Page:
Kristilyn Wiseman: Understand the pain caused by Holland’s words

The danger in Holland’s message reaches even deeper than a violent metaphor.

(The Church of Jesus Christ of Latter-day Saints) Apostle Jeffrey R. Holland speaks at General Conference on April 2, 2022.

Students at Southern Utah University have pushed back on a recent announcement for Elder Jeffrey R. Holland, of the Quorum of the Twelve Apostles for The Church of Jesus Christ of Latter-day Saints, as the keynote speaker for their upcoming commencement ceremony, with many requesting that the invite be withdrawn.

This is a stark difference in comparison to the reaction the same announcement would have received just years prior, which then begs the question: What happened to cause such an unwelcoming response?

A central argument revolves around a controversial 2021 address given by Holland at Brigham Young University, urging faculty to defend the church’s beliefs regarding traditional marriage with metaphorical musket fire. While many have expressed the harmful risks – socially, emotionally, mentally and physically – of such language directed towards an already vulnerable population, those in support of Holland’s call to defend the faith have asked the thousands hurt by the poor choice of words to take a step back and see the overall message and intent behind the address.

In that spirit of seeking intent and keeping remarks in context, I invite any who may not yet fully understand some of the pain revolving around Elder Holland’s words, to take a look into the roots behind it. Perhaps the heart of the issue isn’t about the unwillingness of more progressive individuals to hear from someone with differing beliefs. Perhaps it’s not about a church leader having the right to call its members to defend core beliefs. Perhaps it’s not just an agenda. Perhaps there’s more.

The danger in Holland’s message reaches even deeper than a violent metaphor. In his talk to faculty, Holland personally criticized a BYU valedictorian, Matt Easton, for coming out in a graduation speech two years prior, specifically stating that Easton pushed his own “individual license,” “commandeered the graduation podium,” and caused “divisiveness” for not representing all who were graduating.

As an apostle and witness for Jesus Christ, Holland missed an opportunity to seek understanding and model compassion. I invite those who have asked for a greater understanding of Holland’s discourse to also see and consider the greater context of the valedictorian’s address, which sparked the call to arms.

Easton shared publicly that, as a student at BYU, he felt incredibly alone and hopeless, struggling internally with the knowledge that he was gay. As a faithful and loyal member of the church his entire life, he spent years begging God to remove his “same-sex attraction.”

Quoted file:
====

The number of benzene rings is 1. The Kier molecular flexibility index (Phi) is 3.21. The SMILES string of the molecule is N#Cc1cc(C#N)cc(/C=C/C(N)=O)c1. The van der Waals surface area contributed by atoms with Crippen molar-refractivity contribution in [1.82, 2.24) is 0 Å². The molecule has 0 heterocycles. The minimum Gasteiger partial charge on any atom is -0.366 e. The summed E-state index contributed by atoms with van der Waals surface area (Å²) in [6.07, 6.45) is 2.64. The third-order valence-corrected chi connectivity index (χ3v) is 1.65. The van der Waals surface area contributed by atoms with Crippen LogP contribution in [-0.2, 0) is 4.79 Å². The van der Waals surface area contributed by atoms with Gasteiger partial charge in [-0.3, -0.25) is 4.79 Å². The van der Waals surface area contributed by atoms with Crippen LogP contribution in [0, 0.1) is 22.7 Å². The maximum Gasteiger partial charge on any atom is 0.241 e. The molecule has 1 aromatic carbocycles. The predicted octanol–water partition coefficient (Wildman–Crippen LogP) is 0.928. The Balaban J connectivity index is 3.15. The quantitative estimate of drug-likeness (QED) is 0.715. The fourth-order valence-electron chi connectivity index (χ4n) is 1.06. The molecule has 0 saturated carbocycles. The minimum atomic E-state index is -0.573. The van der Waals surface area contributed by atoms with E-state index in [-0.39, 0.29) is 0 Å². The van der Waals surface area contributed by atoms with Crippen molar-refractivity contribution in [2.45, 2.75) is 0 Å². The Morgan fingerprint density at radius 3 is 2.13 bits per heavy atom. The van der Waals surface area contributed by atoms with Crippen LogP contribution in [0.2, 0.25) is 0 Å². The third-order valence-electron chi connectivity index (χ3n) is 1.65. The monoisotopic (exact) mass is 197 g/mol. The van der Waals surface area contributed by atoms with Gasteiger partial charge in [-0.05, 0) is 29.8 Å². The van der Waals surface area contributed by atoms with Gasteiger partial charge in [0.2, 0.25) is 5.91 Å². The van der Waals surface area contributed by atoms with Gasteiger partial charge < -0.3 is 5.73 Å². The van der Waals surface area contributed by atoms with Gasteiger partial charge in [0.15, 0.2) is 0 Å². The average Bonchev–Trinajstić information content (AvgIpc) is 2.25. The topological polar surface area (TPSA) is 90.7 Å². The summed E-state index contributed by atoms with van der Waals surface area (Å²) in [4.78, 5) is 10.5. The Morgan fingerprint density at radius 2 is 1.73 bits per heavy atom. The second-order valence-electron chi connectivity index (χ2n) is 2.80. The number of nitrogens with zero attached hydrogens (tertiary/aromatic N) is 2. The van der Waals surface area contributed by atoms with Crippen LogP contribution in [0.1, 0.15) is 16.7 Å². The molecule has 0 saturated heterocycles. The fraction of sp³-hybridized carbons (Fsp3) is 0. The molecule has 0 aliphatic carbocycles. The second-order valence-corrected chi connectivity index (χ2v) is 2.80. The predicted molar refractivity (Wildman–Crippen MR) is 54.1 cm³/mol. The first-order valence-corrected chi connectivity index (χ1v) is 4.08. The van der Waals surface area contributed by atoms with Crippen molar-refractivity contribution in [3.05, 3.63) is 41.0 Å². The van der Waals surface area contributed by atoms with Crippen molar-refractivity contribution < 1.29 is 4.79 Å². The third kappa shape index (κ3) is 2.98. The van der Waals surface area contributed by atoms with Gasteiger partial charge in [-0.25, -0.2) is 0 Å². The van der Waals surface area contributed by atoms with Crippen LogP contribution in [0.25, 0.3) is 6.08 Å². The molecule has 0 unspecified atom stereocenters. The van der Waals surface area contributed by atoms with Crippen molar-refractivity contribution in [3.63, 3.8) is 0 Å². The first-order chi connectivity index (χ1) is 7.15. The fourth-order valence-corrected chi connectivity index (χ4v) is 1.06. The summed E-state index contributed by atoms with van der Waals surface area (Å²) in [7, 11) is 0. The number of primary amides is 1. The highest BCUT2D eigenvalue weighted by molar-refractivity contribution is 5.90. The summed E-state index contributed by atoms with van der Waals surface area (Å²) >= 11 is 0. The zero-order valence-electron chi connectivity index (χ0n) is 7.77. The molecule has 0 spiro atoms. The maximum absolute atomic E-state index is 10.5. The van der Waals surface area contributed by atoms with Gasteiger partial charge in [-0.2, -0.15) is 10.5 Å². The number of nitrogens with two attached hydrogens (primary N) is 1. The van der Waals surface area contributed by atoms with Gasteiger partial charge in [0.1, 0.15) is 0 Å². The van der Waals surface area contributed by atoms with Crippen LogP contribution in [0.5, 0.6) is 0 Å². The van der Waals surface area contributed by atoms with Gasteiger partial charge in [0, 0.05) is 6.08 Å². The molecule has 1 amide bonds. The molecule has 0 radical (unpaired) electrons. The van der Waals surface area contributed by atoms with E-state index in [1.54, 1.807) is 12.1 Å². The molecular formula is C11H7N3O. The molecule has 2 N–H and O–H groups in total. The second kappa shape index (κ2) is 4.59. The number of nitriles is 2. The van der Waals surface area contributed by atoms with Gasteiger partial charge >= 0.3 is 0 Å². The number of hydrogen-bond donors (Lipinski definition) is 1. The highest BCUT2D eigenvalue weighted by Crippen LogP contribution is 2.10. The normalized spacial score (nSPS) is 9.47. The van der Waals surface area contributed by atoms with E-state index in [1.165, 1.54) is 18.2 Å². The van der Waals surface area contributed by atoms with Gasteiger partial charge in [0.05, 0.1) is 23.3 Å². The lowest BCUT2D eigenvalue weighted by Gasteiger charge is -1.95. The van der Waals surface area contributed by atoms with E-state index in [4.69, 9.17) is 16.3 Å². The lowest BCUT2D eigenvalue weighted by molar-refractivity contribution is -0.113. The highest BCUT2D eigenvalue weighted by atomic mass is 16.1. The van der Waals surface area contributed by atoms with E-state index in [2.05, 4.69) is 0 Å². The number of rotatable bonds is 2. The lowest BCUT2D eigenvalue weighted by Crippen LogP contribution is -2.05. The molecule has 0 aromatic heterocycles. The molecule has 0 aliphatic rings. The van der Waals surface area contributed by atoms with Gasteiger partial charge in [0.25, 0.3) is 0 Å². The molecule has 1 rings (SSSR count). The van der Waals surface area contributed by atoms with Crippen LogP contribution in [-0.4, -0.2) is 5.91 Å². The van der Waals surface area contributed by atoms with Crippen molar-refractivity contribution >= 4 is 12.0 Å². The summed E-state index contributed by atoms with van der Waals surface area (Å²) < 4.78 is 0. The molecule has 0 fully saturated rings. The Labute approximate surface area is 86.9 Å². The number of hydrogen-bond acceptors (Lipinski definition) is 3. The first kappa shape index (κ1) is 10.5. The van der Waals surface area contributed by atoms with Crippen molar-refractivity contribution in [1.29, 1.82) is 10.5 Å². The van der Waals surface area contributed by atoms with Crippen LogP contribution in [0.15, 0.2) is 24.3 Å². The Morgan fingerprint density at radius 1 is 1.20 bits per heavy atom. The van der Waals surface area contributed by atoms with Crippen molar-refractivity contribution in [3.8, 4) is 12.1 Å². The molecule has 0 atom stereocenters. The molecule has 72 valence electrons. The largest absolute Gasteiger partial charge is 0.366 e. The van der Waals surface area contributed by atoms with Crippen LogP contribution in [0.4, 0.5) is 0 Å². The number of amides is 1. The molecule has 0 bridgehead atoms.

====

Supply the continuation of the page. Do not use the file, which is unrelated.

In heartfelt interviews, Matt has shared that in his early college years he knew of only one other gay student, who tragically took his own life. As a student, Matt feared that he might have a similar fate. He did not know if it would be possible to even make it – to live – to graduation. He has expressed that the purpose for coming out publicly was to give hope to anyone who might be in a similar place emotionally; he wanted them to see that they could not only survive, but thrive.

Out of his respect for BYU and the church’s standards, Easton sought approval for his speech ahead of time by the school, which was granted. He simply stated in his speech that he is a gay son of God. No opinions, no details, no politics. Merely that he was finally able to come to a point where he felt valued and loved by God, and that each graduate – no matter what – also had value and deserved to be celebrated.

We never know who is hurting. Perhaps there were some in that audience who needed to know they mattered. Perhaps this population still needs to be seen. Perhaps there are real consequences to using such harmful language, even if just metaphors.

Matt Easton’s remarks may have saved lives. It’s time to model compassion and inclusion. For some, this could be the difference between life and death. Enough judgment has already taken place. Let’s put down the metaphorical weapons of war and listen to those in need of greater love and acceptance.

Kristilyn Wiseman

Kristilyn Wiseman was born in Utah and received her graduate degree from the University of Utah. She is the author of “Earlier than Planned: Trusting in the Divinity of Your Mission Call and Release,” a resource to help others who return early from their LDS missions. She and her family currently live in Texas.